“Coca-Cola has had a big run at my fountain, and is gaining in popularity all the time.
“A line of soda drinks is incomplete without it.
“Coca-Cola has come to stay!”
— From an 1892 letter to Coca-Cola from Raleigh pharmacist J. H[al] Bobbitt
Four years later, Bobbitt moved to Baltimore to manufacture a “general blood purifier” called Rheumacide.
In 1915 Bobbitt Chemical Co. was found guilty of violating the Food and Drugs Act for selling a product that “contains no ingredient or combination of ingredients capable of producing the therapeutic effects which were claimed.”
“Coca-Cola was the subject of increasing gossip in those years. Growing up in Asheville, North Carolina, Thomas Wolfe heard most of the rumors, but they only increased his taste for Coca-Cola. He immortalized the Great American Drink in this passage from the Great American Novel, ‘Look Homeward, Angel’:
” ‘Drink Coca Cola. They say [Asa Candler] stole the formula from an old mountain woman. $50,000,000 now. Rats in the vats. Dope at Wood’s [Drug Store] better. Too weak here [in New York City]. [Eugene Gant] had recently acquired a taste for the beverage and drank four or five glasses a day.’ ”
— From “For God, Country and Coca-Cola: The Definitive History of the Great American Soft Drink and the Company that Makes it” by Mark Pendergrast (1993)
“[By 1903] it hardly mattered that Coca-Cola contained nothing but the merest trace of either drug named in its trademark. People were growing frightened….’Every ingredient [in Coca-Cola] is a poison,’ the Wilson (N.C.) Daily News warned its readers, ‘and not long hence each unhappy victim of this pernicious tipple, like the opium fiend of the East, may take his neighbor by the hand and say, “Brother, what ailed thee, to seek so dire a cure?” ‘ ”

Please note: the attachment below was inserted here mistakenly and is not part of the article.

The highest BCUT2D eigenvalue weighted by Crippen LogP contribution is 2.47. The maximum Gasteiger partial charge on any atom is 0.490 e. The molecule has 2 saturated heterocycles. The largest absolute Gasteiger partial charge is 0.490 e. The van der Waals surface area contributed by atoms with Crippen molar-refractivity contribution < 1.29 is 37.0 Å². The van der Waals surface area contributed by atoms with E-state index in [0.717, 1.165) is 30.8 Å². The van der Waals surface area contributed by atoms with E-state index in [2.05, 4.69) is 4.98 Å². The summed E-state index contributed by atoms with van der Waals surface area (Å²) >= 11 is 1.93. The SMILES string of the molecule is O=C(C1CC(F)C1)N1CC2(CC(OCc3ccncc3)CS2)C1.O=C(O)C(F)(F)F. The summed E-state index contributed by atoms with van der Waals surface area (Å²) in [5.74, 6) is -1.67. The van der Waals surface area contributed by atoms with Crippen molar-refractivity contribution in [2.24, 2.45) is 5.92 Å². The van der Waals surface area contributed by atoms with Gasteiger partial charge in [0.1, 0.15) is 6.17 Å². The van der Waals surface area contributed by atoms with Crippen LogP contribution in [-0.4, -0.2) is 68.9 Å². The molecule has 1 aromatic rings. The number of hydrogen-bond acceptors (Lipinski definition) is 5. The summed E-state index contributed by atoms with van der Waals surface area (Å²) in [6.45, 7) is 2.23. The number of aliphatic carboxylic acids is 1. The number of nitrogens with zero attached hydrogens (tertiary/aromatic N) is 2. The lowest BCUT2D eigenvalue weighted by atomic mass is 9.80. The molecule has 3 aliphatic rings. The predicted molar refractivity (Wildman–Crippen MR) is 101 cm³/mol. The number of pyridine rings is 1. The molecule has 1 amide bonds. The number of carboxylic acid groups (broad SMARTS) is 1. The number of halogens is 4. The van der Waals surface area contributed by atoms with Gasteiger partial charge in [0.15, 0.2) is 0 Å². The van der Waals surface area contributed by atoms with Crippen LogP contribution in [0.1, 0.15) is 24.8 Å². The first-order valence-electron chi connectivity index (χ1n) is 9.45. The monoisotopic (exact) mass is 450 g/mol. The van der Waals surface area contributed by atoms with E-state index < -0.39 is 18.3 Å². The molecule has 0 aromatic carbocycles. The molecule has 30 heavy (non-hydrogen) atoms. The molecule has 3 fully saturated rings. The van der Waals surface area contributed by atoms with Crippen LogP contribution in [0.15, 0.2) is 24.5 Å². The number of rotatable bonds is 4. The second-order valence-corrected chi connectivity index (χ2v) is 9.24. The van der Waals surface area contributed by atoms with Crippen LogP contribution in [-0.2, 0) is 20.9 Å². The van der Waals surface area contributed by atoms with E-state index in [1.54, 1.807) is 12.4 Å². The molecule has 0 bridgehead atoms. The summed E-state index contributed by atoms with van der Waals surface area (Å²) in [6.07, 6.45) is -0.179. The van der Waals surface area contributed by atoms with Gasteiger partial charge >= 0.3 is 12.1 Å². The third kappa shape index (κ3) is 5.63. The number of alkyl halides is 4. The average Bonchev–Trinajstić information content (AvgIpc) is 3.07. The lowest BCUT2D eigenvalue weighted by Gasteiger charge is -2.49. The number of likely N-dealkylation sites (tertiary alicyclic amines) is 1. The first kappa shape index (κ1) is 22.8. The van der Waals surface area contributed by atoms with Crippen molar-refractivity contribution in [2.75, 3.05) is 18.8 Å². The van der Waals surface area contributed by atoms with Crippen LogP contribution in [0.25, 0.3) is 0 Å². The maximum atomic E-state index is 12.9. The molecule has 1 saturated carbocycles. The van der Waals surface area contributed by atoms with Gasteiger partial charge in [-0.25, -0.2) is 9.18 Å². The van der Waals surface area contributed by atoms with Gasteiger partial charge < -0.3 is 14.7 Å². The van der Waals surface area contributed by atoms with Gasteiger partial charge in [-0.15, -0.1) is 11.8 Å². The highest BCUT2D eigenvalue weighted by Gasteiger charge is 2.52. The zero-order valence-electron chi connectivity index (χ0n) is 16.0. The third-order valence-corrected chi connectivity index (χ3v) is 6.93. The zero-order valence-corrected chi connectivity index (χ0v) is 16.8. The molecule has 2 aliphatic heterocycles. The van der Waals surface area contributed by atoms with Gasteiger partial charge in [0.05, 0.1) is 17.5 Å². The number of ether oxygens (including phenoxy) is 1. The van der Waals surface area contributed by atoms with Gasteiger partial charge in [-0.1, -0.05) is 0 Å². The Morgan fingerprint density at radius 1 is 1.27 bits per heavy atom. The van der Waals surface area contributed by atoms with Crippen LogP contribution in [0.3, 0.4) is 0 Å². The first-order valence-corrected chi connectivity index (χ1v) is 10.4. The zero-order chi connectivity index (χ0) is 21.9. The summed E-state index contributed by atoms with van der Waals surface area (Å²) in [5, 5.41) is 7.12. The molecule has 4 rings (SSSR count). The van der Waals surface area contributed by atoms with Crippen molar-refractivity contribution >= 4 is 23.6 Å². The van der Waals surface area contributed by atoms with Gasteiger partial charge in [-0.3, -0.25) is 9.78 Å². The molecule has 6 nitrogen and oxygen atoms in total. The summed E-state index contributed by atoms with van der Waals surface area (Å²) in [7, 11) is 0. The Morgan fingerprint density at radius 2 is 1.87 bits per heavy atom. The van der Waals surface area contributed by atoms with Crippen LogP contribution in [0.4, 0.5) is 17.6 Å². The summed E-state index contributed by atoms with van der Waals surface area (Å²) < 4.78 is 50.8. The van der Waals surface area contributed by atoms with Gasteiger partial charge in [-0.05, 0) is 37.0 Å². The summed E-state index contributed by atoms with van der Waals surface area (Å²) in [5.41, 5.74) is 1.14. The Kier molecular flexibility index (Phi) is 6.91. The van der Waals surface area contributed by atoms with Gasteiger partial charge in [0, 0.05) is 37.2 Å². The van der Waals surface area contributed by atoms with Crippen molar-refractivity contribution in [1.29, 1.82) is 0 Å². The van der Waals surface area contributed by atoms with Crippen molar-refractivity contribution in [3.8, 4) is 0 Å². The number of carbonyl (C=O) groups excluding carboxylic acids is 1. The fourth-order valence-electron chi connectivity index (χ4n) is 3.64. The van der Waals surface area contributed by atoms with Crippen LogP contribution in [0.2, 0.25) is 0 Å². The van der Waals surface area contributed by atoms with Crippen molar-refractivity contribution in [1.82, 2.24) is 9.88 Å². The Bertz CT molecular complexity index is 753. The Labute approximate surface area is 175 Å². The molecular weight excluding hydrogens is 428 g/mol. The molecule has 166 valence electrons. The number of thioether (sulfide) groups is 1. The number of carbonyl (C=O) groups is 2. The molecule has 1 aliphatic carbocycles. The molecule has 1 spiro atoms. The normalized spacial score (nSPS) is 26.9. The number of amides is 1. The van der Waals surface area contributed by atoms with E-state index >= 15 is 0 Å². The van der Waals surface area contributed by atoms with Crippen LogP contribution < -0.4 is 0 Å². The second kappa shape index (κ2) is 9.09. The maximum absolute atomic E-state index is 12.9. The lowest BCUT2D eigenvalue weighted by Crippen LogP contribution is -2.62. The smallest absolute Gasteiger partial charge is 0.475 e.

— From “Secret Formula: How Brilliant Marketing & Salesmanship Made Coca-Cola the Best Known Product in the World” by Frederick Allen (1999)
On this day in 1902: In Charlotte, J. Luther Snyder dispenses the first Coca-Cola bottled in the Carolinas. Until now Coke had been available only at soda fountains.
Snyder will recall that business is mediocre until the arrival of Prohibition in Charlotte in 1905: “Eighteen saloons, two breweries. . . . I had a terrible time selling soft drinks with that kind of competition.”